RASHMI OBEROI | 12 JUNE, 2018
A Walk Of Faith
Peace is the religion for all
Recently, I had an endless stream of workers trouping in and out of my house as I finally shook myself out of my reverie and decided to get the apartment painted and a few niggling repairs looked at. While all this was being done, I had placed an order for two shelves to be made. I had found the perfect wall that would hold all things ‘spiritual’ of various faiths that I had collected through my travels. I am not religious at all but I keep the faith alive.
With the shelves aligned and painted, all my memorabilia was displayed and arranged evoking a sense of peace and harmony. Later, when the painters and workers landed up to finish odds and ends and clean-up, I saw them gazing at the shelves in wonder and one of them remarked, “You have Gods and Goddesses of all faiths and religion in one place…a Cross, Tibetan prayer beads, a Taweez engraved with a verse from the Holy Quran, a beautiful rosary, a silver lamp… I am so amazed.”
I had smiled then and replied, “Yes, they all live together without any problems and don’t mind that I am blessed by people from different religions who keep gifting me such beautiful pieces. Guru Nanak is blessing me in the same way as Lord Ganesha or Mother Mary. They don’t care what religion I follow or don’t follow – they protect my loved ones equally because of the faith I entrust in them and the respect I give them.
“I have to tell my wife about this,” the carpenter told me. “I have learnt something very important today…” he went on. My explanation to them was simple… I have been to temples/churches/mosques/gurudwaras/ monasteries and felt comfortable in all of them. I keep the faith alive through the souvenirs I collect or are gifted to me.
There is a word called ‘Omnism’ which defines the recognition and respect of all religions; those who hold this belief are called Omnists. That purely means that you believe in all religions. In my case, I respect all religions and feel that everyone has a right to practice the religion of their choice in the sanctity of their house and not broadcasted to the world. Of course, you have the right to be an Atheist too!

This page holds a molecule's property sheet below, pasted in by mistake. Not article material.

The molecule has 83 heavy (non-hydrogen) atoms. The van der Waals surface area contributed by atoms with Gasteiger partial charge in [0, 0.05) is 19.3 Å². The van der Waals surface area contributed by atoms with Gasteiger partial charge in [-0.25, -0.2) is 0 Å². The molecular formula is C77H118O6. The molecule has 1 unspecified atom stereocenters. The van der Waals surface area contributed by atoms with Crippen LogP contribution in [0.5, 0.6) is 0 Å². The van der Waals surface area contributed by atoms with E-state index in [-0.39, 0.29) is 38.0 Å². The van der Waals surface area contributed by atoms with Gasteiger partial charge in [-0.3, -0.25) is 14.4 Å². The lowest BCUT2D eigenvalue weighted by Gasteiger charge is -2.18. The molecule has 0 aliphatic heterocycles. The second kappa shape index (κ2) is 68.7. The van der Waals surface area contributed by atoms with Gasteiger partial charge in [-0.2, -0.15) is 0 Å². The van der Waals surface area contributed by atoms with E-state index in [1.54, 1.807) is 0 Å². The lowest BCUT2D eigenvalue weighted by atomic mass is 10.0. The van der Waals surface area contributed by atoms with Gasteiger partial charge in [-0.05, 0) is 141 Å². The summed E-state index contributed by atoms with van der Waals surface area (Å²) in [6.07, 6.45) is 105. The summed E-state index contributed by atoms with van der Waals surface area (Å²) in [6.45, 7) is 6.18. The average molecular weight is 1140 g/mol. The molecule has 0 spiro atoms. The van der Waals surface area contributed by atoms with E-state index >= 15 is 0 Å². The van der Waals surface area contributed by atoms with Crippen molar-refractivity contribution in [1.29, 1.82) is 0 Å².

Most people are perplexed by the all-too-frequent difficulties that tend to arise between human populations identified with differing sects, religions or faiths in sustaining peaceful coexistence and mutual toleration. As per my modern and typical ‘fauji’ upbringing – I was taught to respect all religions and it felt natural since we come from a family where different religions are weaved into one. In fact, we are quite ‘unreligious’ in a good way!
Over time, I did become vaguely aware that there was such a thing as religious disagreements and conflicts which I could never understand for if you interpret the teachings of any religion, they teach love, compassion and peace. We need to learn to see people with the same humanistic spirit, respect the innate divinity of each individual as well as the right for each individual to form their own viewpoint or follow another religious principle, even if we feel it is incorrect.
In my own experience, it is often the case that aggressive religious attitudes are cured by scrutinising the person’s own beliefs in the same way that they are doing to others. I always tell people that ‘God has no religion’… Some argue that all religions lead to God; I argue that no religion does. I only welcome the idea of religious and cultural tolerance, which has to be balanced with trust and faith.
There are a few good spiritual leaders both within and outside religious organizations. I have met men and women who are ministers, rabbis and imams who are highly educated and skilled. Some leaders have done a lifetime of study in religion and have much to teach. But these are the exceptions. Many who present themselves as leaders appear to me to have little background. I hear them ranting and raving and stirring up a hornet’s nest.
The only answer lies in adopting a policy of religious tolerance, and respect for other people’s convictions. Everyone is entitled to follow what they think is best and profess their belief in it. But this should not prejudice our opinions about other’s beliefs. There should be mutual respect for each other’s faiths.
Mutual recognition of religion might not be practical, but mutual respect certainly is. Secularism remains the only viable rational option for our multi-faith, multi-lingual country. Abandonment of secularism can only lead to more conflict and suffering for its people. Ending this violence is the responsibility of all the religious leaders and the government and they all need to work towards a peaceful solution. While different faiths have long had an intolerant attitude toward each other, they now need to return to their religious teachings and methods of reconciliation, otherwise any country will crumble. The survival of secularism in India depends on how successfully we set up systems of cooperation within ourselves.
Tolerance is an integral part of our country’s tradition. India has a long history of a culture of tolerance and must remain a multi-religious society. This is the identity of India. Therefore a formula for maintaining religious harmony is—follow what you wish but please respect all. Peace is the only religion for both!